Woven calabash just like one made of wood! 1877.

[Found under: “NA ANOAI.”]

We were at a birthday party in the uplands of Kalihi on last week Thursday. We admired how well supplied the table was spread, and from among the beautiful things on the table, there was a skillfully crafted Hawaiian umeke, that is, it was loulu palm and the young coconut fronds woven just like a wooden calabash. Also there was the Minister of Finance, John M. Kapena; the Hawaiian Hotel keeper, Mr. A. Herbert; the subeditor of the Kuokoa, Rev. M. Kuaea; as well as those who were invited; there was much food supplied. “Aloha to Kaleiahihi.”

[There are other accounts of amazing umeke poi being woven with skilled hands. Here is one I like in particular describing a huakai taken by Pauahi and Likelike in 1872 to Kawainui in search of the famous edible mud there.]

(Lahui Hawaii, 8/9/1877, p. 3)

Ma ka paina la hanau...

Ka Lahui Hawaii, Buke III, Helu 32, Aoao 3. Augate 9, 1877.

Papale styled after hale? 1902.

HATS AND HABITATIONS.

Theory of Relation Between Houses and Headgear Expounded by an Architect.

“Hats and Houses” was the subject of a novel 20-minute illustrated talk lately given by Edgar Allen Poe Newcomb, the architect, in the rooms of the Young Women’s Christian association, says the Honolulu Advertiser. Mr. Newcomb’s address was intended to show the relationship of the headgear of various peoples in both ancient and modern times to their habitations and public buildings. In 40 large colored illustrations, designed personally by Mr. Newcomb, the similarity was made striking. The designs were arranged in pairs, one to show the hat and manner of wearing, and the other the style of architecture based upon it.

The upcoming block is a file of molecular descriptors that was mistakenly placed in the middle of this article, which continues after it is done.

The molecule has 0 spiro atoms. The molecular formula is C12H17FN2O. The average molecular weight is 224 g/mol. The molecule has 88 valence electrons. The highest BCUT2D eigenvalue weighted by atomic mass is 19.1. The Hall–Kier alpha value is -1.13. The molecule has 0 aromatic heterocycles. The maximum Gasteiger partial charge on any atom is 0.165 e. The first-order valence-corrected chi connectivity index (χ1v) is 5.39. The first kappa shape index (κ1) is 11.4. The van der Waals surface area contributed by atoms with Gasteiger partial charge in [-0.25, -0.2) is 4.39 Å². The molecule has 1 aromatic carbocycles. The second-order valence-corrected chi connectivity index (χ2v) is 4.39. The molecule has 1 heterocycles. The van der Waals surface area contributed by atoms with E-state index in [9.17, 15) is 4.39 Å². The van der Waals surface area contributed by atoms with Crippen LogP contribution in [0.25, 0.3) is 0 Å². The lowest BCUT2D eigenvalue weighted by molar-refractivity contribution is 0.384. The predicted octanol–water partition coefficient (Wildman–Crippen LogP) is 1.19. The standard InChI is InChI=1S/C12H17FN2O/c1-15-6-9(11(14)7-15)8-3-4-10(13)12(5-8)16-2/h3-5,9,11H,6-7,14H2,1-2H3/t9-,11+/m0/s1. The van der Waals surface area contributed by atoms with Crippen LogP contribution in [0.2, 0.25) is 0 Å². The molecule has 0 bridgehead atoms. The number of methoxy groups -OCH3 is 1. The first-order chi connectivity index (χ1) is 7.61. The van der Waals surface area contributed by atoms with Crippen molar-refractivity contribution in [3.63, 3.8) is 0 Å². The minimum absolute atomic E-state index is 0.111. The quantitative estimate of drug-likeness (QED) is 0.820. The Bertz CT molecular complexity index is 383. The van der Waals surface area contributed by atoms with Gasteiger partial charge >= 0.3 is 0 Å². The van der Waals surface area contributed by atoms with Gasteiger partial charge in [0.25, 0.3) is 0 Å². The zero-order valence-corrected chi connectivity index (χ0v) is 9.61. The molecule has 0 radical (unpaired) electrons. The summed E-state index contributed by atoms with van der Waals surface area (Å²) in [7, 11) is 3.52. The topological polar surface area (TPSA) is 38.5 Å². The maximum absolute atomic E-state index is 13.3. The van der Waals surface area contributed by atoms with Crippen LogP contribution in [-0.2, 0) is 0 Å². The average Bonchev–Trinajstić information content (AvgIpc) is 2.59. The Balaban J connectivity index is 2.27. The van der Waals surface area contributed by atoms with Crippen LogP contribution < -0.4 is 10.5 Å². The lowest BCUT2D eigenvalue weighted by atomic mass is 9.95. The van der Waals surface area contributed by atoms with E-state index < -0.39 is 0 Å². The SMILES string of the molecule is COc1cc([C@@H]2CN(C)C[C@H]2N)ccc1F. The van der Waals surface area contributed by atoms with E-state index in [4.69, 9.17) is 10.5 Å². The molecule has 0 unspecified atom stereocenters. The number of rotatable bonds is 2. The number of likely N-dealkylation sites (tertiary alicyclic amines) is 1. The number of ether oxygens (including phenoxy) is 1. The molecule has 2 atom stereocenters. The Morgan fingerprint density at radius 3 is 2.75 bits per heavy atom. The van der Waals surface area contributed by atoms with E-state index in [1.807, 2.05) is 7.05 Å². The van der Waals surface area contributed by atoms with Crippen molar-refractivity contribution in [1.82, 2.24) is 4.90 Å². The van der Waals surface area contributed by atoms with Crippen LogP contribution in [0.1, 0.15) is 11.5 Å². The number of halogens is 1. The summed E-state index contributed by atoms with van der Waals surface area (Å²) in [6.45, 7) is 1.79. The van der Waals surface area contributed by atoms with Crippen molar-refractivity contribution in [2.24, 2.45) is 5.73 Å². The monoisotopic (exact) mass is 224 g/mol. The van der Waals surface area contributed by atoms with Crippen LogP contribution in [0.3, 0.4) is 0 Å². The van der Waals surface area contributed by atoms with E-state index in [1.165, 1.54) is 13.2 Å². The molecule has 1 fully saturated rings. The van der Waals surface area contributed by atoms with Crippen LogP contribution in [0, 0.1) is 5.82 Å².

The speaker began by saying that his talk was upon “Hats and Houses, or Headgear and Habitation,” but which should come first in order was difficult to determine, as difficult as it is to determine whether primitive man wore clothes before he chose his cave. He said that every nation under the sun has its own style of architecture, as well as certain kind of headgear peculiar to its people. Helmets, turbans, miters, bonnets, hats and wigs seem to bear a certain likeness to domes, spires, turrets, pagodas, gables and frontons, but just why this should be he was unable to say.